Reading Time: 6 minutes (Zetong Li.)
Reading Time: 6 minutes

This is a love story, but it is not about another person. That would come later. This is a story about how I discovered a truth that somehow made its way into Christianity. This is how I discovered that why yes, perfect love really does cast out fear.

(Zetong Li.)

A Phobia.

I used to have a total terror of driving. I don’t know how it started. Somehow, I became very afraid of driving in my early 20s. It was probably part of that PTSD thing I dealt with–one cannot control all the other drivers, after all, and they do such unexpected things sometimes.

At some point in my mid-30s I fell in love with a particular kind of sportscar, a Miata. In college, that very first year the car came out in the 80s, we had called these cars “evil Miatas.” We called them that because their ads famously said their designers used Zen Buddhist concepts to create them. But I always loved the look of these sleek little cars.

At a hacker convention that I attended many years later, I ended up driving around the convention’s hometown all night with a really hot guy who owned one. When I got home, I looked for a Miata of my own. I simply adored it!

(Photo credit: CoboFoto). This isn’t my car, but it looks very similar!

I ended up buying a purple Miata not long afterward. It came with a hardtop that I didn’t even realize could be removed at first.

Oh, and I didn’t even know how to drive a stickshift yet. None of that mattered. I knew I could learn what I needed to know.

Wolverine’s Claws in the Gearbox.

My Miata is smaller than a BMW Roadster, incidentally, by whoa nelly lots.

It handles like a racecar on rails. The transmission feels like Wolverine unsheathing his claws–sniksniksnik.

The car all but leaps when you accelerate, devouring the road and laughing at it as we roar past. And its paint shines like a femme fatale’s lipstick.

First, though, before I could devour road in that lipstick-gleaming car, I had to recover from my driving phobia.

One of my gaming buddies drove it home for me. Then, my best friend taught me how to drive it. After a short while, I got my license renewed–it’d lapsed while I was tramping around Canada. Now street-legal, I began to drive a little bit more every single day. Every day was a new adventure tinged with nervousness and played out against a musical backdrop of hits from the 90s and early 2000s. Aqua, the Boss, and Robert Palmer blared on the stereo while I struggled to master the mechanical skills I needed to learn.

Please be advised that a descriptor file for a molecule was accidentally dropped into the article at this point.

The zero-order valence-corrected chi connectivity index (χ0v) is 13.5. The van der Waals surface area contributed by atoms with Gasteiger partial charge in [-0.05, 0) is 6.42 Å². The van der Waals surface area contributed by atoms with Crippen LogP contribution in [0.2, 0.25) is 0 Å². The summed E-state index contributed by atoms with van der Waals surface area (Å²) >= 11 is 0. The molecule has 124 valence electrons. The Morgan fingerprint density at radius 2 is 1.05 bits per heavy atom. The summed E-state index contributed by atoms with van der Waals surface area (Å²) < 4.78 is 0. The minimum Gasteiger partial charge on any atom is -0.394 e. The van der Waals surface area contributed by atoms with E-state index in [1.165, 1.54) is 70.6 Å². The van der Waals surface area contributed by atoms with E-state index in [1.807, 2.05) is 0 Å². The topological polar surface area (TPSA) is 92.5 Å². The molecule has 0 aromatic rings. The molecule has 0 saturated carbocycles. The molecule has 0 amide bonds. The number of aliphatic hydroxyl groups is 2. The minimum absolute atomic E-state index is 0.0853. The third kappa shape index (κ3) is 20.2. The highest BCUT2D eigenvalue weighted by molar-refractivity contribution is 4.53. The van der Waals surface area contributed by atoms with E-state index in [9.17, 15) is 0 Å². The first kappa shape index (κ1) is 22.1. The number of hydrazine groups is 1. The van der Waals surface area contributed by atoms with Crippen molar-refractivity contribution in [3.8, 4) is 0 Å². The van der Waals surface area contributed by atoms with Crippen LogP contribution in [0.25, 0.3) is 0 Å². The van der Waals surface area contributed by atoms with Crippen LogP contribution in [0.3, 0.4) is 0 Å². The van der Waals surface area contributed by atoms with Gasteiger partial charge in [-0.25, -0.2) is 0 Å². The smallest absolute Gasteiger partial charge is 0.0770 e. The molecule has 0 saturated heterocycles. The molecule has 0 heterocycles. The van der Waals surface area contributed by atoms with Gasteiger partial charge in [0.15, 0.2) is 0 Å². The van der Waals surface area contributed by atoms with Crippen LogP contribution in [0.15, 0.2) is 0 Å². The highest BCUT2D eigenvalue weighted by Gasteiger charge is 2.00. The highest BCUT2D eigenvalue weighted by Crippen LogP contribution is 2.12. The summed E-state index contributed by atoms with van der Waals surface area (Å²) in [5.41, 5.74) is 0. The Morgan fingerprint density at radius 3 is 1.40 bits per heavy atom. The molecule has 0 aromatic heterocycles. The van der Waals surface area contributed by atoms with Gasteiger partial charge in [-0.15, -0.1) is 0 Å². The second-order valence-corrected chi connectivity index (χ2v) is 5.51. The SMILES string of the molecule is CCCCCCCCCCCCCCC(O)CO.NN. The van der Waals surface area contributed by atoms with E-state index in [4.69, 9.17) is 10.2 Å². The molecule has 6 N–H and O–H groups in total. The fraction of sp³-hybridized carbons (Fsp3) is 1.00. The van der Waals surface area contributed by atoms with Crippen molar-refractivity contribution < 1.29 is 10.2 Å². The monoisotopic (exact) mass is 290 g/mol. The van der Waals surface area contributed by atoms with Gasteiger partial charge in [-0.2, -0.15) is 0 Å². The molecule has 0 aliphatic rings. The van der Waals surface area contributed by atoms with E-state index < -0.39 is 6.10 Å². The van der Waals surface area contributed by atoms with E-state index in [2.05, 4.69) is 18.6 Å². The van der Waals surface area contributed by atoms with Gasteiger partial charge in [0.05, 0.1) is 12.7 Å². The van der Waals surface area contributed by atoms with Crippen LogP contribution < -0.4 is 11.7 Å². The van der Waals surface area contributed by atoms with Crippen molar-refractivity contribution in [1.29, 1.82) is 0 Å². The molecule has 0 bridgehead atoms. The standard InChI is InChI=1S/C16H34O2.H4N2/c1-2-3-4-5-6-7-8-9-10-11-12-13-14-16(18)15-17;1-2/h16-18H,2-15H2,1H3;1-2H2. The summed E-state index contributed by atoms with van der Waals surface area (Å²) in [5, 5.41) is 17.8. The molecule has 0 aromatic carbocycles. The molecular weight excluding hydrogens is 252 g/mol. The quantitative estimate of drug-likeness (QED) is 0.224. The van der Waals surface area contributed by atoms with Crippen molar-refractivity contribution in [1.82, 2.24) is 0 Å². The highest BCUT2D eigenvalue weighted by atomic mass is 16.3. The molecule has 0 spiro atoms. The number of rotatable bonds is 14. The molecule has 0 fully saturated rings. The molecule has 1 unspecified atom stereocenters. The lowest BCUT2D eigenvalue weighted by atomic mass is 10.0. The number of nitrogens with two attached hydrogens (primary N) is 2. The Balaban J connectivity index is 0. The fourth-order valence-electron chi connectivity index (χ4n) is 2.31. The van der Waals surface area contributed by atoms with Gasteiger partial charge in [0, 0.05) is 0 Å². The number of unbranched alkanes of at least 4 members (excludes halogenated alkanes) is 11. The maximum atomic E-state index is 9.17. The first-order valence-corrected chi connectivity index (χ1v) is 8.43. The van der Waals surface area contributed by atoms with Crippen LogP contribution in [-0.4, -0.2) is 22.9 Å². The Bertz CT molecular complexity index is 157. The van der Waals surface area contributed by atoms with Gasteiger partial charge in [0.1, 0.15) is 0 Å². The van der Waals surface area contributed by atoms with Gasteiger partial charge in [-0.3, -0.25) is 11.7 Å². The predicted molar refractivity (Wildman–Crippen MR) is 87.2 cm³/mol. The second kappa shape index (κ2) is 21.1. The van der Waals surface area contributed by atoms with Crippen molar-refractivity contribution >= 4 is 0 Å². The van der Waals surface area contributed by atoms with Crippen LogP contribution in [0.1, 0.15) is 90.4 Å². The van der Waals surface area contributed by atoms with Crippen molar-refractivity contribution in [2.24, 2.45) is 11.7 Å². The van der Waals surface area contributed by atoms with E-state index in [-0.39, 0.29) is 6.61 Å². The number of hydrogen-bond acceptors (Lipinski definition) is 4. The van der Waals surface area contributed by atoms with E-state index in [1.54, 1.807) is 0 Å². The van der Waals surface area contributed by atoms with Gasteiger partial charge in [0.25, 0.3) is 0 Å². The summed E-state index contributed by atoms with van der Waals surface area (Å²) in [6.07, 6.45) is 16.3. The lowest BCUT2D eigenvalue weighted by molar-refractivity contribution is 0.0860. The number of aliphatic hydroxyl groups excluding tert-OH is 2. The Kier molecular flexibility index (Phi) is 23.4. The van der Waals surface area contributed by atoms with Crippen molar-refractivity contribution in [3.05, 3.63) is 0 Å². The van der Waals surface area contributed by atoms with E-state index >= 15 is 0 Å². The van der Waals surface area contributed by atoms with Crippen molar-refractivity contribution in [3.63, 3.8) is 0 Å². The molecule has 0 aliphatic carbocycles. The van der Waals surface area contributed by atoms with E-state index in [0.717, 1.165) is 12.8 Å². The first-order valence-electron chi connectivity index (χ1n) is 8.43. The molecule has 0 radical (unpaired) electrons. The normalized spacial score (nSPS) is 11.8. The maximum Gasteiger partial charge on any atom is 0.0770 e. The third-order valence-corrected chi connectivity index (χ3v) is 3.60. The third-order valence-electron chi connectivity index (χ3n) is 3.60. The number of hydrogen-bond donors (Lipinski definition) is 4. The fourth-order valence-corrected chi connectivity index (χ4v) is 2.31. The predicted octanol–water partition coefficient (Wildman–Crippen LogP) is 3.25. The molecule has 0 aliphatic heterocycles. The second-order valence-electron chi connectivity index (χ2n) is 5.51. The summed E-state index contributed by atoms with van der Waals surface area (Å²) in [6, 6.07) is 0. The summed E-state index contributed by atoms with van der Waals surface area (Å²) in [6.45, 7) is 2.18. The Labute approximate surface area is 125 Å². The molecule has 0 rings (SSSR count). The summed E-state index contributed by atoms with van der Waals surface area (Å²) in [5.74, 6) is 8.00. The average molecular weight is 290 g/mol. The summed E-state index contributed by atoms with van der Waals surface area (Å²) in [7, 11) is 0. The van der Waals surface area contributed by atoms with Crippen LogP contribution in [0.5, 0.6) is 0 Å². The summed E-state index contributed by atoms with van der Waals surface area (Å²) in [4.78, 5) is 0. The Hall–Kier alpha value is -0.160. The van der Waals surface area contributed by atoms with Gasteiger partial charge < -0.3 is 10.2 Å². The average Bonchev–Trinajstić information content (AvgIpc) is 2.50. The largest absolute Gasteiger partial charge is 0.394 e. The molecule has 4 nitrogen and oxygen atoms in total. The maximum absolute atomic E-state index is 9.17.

My Absolutely WTF First Official Outing.

The first time I took a serious drive in it with my then-boyfriend (TBF), I ditched that car. I drove it straight backwards into the drainage ditches on either side of my driveway!

Though I was shocked by the error, it didn’t worry me. My TBF and I just yanked it out of the ditch again. I resolved to be more careful backing out of the driveway.

But that was not the most dramatic event we faced that day.

On the way back home from that same road trip, I found myself driving right behind a motorcyclist. I remember thinking to myself, “Gosh, it’d suck if this guy had an accident, so I’d better give him extra room in case.”

Less than a second later, that poor motorcyclist took a head-over-teacup spill right in front of me on the highway–we never did find out what made him spill, either. He just went loop-the-loop!

I was so proud of myself for not panicking. I simply pulled over into the median. From there, I used my brand-new cell phone to call 911 while my TBF ran to help the guy. Thankfully, he was okay. He was wearing the full range of protective gear even on a warm early-spring day in Georgia, and it saved his life.

And My Cross-Country Trip.

Before I’d even learned how to reliably put that gorgeous sexy beast into first gear without accidentally killing the engine, I set off on a cross-country drive from the East Coast by myself in that car.

Well, it was me and my geriatric cat. She was a hell of a traveler and required fluids, so I didn’t feel comfortable leaving her with anybody. She spent most of her time curled up in the car’s rear window enjoying the sun.